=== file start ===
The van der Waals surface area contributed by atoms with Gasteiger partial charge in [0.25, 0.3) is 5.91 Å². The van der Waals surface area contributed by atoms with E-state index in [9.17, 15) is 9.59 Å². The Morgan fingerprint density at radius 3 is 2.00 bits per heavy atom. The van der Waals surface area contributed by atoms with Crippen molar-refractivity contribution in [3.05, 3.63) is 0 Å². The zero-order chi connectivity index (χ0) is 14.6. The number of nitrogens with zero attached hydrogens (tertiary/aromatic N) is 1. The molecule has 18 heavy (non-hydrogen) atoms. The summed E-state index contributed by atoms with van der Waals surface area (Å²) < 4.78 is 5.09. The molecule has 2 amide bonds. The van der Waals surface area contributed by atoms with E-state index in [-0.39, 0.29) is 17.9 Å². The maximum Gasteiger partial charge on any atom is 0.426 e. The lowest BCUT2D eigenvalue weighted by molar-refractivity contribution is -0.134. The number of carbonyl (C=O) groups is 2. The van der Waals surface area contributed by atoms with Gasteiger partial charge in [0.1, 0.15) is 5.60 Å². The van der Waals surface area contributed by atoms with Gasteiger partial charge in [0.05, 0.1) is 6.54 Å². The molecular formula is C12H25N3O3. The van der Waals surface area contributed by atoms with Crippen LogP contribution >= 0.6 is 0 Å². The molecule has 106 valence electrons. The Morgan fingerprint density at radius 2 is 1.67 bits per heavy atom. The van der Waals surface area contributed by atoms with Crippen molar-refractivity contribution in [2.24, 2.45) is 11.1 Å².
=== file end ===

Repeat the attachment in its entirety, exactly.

The van der Waals surface area contributed by atoms with Gasteiger partial charge in [0.25, 0.3) is 5.91 Å². The van der Waals surface area contributed by atoms with E-state index in [9.17, 15) is 9.59 Å². The Morgan fingerprint density at radius 3 is 2.00 bits per heavy atom. The van der Waals surface area contributed by atoms with Crippen molar-refractivity contribution in [3.05, 3.63) is 0 Å². The zero-order chi connectivity index (χ0) is 14.6. The number of nitrogens with zero attached hydrogens (tertiary/aromatic N) is 1. The molecule has 18 heavy (non-hydrogen) atoms. The summed E-state index contributed by atoms with van der Waals surface area (Å²) < 4.78 is 5.09. The molecule has 2 amide bonds. The van der Waals surface area contributed by atoms with E-state index in [-0.39, 0.29) is 17.9 Å². The maximum Gasteiger partial charge on any atom is 0.426 e. The lowest BCUT2D eigenvalue weighted by molar-refractivity contribution is -0.134. The number of carbonyl (C=O) groups is 2. The van der Waals surface area contributed by atoms with Gasteiger partial charge in [0.1, 0.15) is 5.60 Å². The van der Waals surface area contributed by atoms with Gasteiger partial charge in [0.05, 0.1) is 6.54 Å². The molecular formula is C12H25N3O3. The van der Waals surface area contributed by atoms with Crippen LogP contribution >= 0.6 is 0 Å². The molecule has 106 valence electrons. The Morgan fingerprint density at radius 2 is 1.67 bits per heavy atom. The van der Waals surface area contributed by atoms with Crippen molar-refractivity contribution in [2.24, 2.45) is 11.1 Å².